New York

Felix Stephan Huber

John Good Gallery

Felix Stephan Huber’s installation documented a Germany that either missed the economic miracle or turned away from it—a land of inexpensive hotels and bare unadorned rooms. Using the contemporary tools of the tourist-chronicler—film and a cheap Instamatic with a time/date stamp—Huber re-presented the 11 rooms in which he spent the night over a six-month period. Blown up to oversized proportions, these photos took on the graininess of film; the insistent digital readout on the bottom was evocative of a documentary or surveillance video. The frozen moments in these photo-bedrooms represent way stations, brief stops in one of Wim Wenders’ road movies. And as in Wenders’ films, the odyssey in Huber’s work is largely psychological.

All of the rooms are uninhabited, the sole human presence a conspicuous absence. The rooms are bare, but the evident disorder of rumpled bedclothes and haphazard belongings suggests turmoil. Most of the beds are singles, and even in the photographs with double beds it is clear that only one side was used, signifying the difficulty of anything other than masturbatory contact. Together, the abstract and distorted edges of each photo and the incessant, blinding, naked light are elements in a disturbing portrait. In the most arresting of the works, 92-7-28, 22:30, 1992, the two duvets and pillows on a made bed could be straitjacketed figures in a room in which light has obliterated all other detail.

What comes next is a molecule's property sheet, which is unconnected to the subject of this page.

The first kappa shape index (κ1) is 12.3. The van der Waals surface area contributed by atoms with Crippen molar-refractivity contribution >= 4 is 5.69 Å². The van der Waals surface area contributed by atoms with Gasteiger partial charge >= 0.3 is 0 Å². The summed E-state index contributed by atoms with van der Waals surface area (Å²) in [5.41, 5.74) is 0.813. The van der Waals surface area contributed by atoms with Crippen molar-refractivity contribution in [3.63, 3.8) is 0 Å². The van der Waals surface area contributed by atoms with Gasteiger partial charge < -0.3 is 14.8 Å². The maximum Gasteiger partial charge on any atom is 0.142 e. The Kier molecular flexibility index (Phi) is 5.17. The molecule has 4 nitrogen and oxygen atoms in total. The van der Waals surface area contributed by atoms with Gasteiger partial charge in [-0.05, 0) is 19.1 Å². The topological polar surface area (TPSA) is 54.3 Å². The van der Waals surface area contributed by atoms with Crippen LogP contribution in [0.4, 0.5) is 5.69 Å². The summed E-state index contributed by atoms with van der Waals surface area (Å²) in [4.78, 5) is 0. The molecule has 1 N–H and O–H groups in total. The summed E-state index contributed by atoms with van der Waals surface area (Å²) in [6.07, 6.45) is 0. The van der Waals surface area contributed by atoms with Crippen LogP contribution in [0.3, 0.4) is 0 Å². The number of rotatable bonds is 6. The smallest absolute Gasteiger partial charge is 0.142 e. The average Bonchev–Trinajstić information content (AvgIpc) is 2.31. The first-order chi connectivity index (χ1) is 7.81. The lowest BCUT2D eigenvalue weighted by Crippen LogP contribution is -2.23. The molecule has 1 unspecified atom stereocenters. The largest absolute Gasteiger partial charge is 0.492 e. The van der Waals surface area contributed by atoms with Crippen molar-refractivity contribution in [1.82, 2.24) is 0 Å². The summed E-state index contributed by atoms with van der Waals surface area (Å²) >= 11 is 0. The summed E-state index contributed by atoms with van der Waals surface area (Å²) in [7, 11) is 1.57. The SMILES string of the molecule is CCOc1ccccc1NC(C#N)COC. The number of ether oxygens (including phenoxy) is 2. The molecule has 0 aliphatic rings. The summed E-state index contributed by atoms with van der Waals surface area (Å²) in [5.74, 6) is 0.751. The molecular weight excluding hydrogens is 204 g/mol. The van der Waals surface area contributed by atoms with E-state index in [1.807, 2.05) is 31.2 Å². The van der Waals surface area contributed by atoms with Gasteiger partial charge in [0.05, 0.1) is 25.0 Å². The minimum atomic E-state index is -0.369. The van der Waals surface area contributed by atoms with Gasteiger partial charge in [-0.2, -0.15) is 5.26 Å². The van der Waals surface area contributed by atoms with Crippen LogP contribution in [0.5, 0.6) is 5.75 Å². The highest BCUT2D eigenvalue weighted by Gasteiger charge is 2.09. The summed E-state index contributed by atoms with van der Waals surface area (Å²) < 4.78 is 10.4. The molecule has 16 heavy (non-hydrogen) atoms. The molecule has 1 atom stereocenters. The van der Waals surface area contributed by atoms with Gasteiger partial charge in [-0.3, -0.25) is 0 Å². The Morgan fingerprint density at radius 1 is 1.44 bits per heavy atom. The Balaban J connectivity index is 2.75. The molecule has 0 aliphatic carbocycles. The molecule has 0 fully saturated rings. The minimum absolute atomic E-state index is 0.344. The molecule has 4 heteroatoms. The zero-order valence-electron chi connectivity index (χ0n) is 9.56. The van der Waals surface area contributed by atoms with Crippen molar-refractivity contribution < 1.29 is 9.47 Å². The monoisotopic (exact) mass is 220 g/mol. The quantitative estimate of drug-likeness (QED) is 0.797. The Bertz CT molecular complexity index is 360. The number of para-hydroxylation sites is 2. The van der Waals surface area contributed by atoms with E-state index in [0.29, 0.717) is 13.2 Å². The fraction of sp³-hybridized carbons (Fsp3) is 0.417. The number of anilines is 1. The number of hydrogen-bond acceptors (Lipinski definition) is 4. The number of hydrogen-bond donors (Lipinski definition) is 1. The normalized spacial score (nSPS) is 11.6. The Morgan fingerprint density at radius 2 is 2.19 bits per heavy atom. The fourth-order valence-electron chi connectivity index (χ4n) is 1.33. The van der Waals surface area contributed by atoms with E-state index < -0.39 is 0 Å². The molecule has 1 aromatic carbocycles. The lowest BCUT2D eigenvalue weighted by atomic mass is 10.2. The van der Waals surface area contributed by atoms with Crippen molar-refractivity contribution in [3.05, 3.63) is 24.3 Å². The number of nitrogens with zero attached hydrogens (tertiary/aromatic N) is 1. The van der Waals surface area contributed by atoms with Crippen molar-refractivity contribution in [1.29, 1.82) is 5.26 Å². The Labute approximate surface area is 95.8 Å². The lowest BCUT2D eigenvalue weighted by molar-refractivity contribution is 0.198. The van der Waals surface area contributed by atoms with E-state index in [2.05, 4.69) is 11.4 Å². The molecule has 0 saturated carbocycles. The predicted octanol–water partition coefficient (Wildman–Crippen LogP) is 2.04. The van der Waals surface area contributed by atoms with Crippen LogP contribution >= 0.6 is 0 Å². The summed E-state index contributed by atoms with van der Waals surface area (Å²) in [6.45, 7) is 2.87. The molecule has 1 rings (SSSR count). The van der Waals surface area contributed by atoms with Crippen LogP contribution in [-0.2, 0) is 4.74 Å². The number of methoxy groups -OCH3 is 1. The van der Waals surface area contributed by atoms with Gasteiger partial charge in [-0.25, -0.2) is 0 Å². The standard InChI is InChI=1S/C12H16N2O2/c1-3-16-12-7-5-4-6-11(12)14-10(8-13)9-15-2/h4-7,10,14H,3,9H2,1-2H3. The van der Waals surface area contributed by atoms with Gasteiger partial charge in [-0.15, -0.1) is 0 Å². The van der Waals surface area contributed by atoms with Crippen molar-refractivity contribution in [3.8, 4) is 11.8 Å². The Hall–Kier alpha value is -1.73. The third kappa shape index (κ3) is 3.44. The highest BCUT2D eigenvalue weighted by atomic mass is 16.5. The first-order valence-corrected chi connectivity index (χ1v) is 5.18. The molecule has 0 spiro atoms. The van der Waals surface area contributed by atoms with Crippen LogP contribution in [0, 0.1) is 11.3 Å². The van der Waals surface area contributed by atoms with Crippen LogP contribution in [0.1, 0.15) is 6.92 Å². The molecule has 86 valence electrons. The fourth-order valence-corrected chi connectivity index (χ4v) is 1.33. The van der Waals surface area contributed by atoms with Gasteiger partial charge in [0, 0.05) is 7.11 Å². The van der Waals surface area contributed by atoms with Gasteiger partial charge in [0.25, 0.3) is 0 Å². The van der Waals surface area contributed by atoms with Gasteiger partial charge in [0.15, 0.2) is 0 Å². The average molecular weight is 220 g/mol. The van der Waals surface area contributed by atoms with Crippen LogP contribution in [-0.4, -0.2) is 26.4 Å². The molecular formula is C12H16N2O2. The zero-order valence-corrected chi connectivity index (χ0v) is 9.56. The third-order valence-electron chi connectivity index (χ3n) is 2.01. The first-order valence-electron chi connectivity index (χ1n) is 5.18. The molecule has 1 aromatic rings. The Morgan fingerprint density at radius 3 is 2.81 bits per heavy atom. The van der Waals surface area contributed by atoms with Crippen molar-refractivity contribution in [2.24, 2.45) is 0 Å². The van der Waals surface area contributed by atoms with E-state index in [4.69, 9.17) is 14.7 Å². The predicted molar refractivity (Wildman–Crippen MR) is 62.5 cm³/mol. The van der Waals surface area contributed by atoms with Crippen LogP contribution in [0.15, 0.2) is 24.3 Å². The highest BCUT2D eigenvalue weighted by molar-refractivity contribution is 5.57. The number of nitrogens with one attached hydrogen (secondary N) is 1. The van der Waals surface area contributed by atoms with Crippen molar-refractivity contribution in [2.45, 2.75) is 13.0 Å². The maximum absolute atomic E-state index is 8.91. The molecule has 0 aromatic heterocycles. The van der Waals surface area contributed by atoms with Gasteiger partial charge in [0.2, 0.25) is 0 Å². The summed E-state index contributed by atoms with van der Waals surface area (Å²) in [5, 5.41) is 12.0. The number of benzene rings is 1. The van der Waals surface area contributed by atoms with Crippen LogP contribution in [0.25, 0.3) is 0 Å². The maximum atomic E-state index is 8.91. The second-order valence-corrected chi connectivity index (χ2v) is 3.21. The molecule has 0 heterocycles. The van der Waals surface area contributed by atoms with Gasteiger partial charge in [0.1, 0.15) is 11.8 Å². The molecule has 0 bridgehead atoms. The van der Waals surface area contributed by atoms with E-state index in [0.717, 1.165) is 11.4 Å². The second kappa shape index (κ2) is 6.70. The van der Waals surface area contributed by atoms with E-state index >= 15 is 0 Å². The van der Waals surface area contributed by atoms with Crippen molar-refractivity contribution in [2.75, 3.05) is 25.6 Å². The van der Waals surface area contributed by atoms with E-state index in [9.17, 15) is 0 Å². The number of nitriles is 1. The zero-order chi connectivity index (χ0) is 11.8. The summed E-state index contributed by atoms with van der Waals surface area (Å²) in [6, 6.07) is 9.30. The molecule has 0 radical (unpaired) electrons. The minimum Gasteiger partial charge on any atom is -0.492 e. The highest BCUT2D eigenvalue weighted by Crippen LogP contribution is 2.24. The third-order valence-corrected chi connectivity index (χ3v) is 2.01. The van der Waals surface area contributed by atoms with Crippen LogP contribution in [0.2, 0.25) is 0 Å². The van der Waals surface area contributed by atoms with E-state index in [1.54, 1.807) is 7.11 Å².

Attached to the upper section of a wall with packing tape, the bedroom photographs formed a single line. The temporality of these spaces was reinforced by the title of the installation, Provisional. They were asylums in both senses—a momentary haven and a place of confinement. Extending downward, three of the photographs formed a second line around the gallery, intersecting with rectangles of tape that also encircled the space. On the floor of the gallery, the installation was completed by a grid of blue-tape rectangles marking where beds would be placed. Huber had metaphorically turned the public space into a temporary shelter: these rectangular markers served as a connection between the psycho-sexual thematics of the photographs and the politics of asylum, an issue that is convulsing Germany and laying bare hatreds long submerged. Perhaps the most interesting point Huber made in uniting the psychological and political is that a shared sense of rootlessness and dislocation binds the asylum seekers and their nomadic left-wing allies.

Huber pared his work down to make a direct social comment, abandoning his earlier montage technique for clearer, more precise images. The one montage piece in the installation, Raum 4 (Room 4, 1992), is an indication of a more minimal trend in Huber’s work, and of its increasing pessimism. In this work, the fourth of a series documenting the artist’s bedroom over the last four years, the space has become darker, the composition at once sparser and more claustrophobic. The lack of hope reflected here was exacerbated by the four small photographs in a room adjoining the installation: bearing future dates and created by smearing toner on the image, these silvery-black abstractions pointed toward apocalypse.

Andrew Perchuk